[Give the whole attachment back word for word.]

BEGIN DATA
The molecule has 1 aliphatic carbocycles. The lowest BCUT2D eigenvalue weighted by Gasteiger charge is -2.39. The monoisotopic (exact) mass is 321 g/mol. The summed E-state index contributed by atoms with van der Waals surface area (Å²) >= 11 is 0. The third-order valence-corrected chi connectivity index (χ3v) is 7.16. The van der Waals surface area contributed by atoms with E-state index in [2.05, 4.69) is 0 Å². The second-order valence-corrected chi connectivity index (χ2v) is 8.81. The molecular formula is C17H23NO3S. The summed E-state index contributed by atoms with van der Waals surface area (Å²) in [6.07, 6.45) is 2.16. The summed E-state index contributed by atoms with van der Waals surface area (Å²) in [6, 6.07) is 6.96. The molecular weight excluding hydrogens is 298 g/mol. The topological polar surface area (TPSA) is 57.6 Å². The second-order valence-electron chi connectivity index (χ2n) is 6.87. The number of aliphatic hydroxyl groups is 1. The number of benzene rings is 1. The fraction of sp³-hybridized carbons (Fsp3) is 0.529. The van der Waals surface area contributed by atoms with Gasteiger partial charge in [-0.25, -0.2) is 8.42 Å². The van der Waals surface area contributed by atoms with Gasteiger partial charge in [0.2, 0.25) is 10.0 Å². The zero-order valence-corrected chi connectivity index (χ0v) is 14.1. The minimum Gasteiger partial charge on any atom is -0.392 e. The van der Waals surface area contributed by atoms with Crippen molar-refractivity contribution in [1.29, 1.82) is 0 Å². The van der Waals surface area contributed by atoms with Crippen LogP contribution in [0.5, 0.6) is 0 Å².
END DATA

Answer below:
The molecule has 1 aliphatic carbocycles. The lowest BCUT2D eigenvalue weighted by Gasteiger charge is -2.39. The monoisotopic (exact) mass is 321 g/mol. The summed E-state index contributed by atoms with van der Waals surface area (Å²) >= 11 is 0. The third-order valence-corrected chi connectivity index (χ3v) is 7.16. The van der Waals surface area contributed by atoms with E-state index in [2.05, 4.69) is 0 Å². The second-order valence-corrected chi connectivity index (χ2v) is 8.81. The molecular formula is C17H23NO3S. The summed E-state index contributed by atoms with van der Waals surface area (Å²) in [6.07, 6.45) is 2.16. The summed E-state index contributed by atoms with van der Waals surface area (Å²) in [6, 6.07) is 6.96. The molecular weight excluding hydrogens is 298 g/mol. The topological polar surface area (TPSA) is 57.6 Å². The second-order valence-electron chi connectivity index (χ2n) is 6.87. The number of aliphatic hydroxyl groups is 1. The number of benzene rings is 1. The fraction of sp³-hybridized carbons (Fsp3) is 0.529. The van der Waals surface area contributed by atoms with Gasteiger partial charge in [-0.25, -0.2) is 8.42 Å². The van der Waals surface area contributed by atoms with Gasteiger partial charge in [0.2, 0.25) is 10.0 Å². The zero-order valence-corrected chi connectivity index (χ0v) is 14.1. The minimum Gasteiger partial charge on any atom is -0.392 e. The van der Waals surface area contributed by atoms with Crippen molar-refractivity contribution in [1.29, 1.82) is 0 Å². The van der Waals surface area contributed by atoms with Crippen LogP contribution in [0.5, 0.6) is 0 Å².